Renault profile: Head of Manufacturing In the first of the team's personnel profiles, meet the Head of Manufacturing at Enstone, Keith Saunt. His challenge? Co-ordinating the production of every new part to come out of the factory. The Renault...
Renault profile: Head of Manufacturing
In the first of the team's personnel profiles, meet the Head of Manufacturing at Enstone, Keith Saunt. His challenge? Co-ordinating the production of every new part to come out of the factory.
The Renault F1 Team's factory at Enstone produces 90% of each chassis on-site, from the bodywork to barge-boards, uprights to undertray. As Head of Manufacturing, Keith Saunt has the task of ensuring every part throughout the year, from the first monocoque to the final reliability updates, is sourced and manufactured on time...
Q: What was your career path to reach your current position?
Keith Saunt: After working in Local Government, I left to set up my own business in 1987 and, two weeks later, was convinced to accept a purchasing role with Lotus. I then became Chief Buyer before moving to Benetton in 1988, where I was responsible for setting up the purchasing department: until then, this hadn't existed in any complete form. During my time with Benetton I moved onto the production side, and after a two-year spell outside the industry, joined Renault as Head of Manufacturing in 2001.
Q: What does your job involve?
KS: Simply put, we have a schedule for building the new car, and for the development of parts during and testing throughout the season. An F1 car is made up of roughly 3,000 parts, and any one of them might be modified during the season. My responsibility, working with my colleagues in the purchasing areas, inspection departments and stores, is to ensure that whenever a new component is required, it has been manufactured or purchased on time, and is available to be fitted to the cars.
Q: What would you say are the main skills required?
KS: The main things are an ability to co-ordinate, multi-tasking, and understanding how to get the best out of the people you work with, with the systems you have in place. When producing a new chassis, we must ensure that thousands of parts have been produced on time, and in sufficient quantities, that everything is available for a seven-day car build at the end of the process. We have one big fixed deadline, which is the day the cars must leave for the first race of the season: if parts are not ready by then, you don't want to be in the office when the chief mechanic gives you a call...!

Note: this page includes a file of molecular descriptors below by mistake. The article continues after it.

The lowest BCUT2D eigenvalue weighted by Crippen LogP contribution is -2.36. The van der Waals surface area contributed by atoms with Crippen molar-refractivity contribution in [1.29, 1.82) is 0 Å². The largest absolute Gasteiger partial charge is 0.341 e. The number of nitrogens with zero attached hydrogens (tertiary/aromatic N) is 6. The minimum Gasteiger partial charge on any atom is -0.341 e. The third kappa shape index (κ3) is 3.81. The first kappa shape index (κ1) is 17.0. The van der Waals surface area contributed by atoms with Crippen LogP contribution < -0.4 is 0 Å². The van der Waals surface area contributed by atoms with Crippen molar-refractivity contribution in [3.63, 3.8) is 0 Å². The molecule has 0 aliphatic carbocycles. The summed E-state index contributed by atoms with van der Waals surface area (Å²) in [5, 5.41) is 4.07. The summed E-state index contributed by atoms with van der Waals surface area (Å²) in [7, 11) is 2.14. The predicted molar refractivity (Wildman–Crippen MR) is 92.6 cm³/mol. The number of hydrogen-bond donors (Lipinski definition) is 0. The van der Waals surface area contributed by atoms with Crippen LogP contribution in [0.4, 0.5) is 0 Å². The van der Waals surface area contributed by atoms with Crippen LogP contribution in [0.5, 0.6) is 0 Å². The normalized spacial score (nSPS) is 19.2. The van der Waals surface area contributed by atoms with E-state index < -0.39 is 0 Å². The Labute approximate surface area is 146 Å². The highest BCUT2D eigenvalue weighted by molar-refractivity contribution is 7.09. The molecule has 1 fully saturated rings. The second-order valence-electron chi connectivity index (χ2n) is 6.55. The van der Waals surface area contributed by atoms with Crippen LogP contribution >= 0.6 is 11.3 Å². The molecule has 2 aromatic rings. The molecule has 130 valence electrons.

Q: Your job happens behind the scenes rather than at the races: what are the best aspects of it?
KS: Without a doubt, team spirit: it is a real buzz to work with dedicated people who all have the same goal. And then, the feeling when the first new car rolls onto the truck to go to a shakedown. On time, of course!
Q: And the worst?
KS: The end of the last race of the season: everybody here loves racing, and the winter is a period to get through so that we can all start again. Then, of course, the clocks change, the nights begin drawing in, and I hardly see any daylight from November to February as we get into the middle of the winter build period. Spending days on end in the dark can be tough!
Q: Finally, what is your best memory from your career so far?
KS: Winning the World Championship with Benetton, and especially celebrating it, are fantastic memories! After that, attending the launch of the R202: this was the first car of Renault's return to F1, and also the first car build I had been involved with since joining the company. When the wraps came off in Paris, it was an incredibly satisfying sight.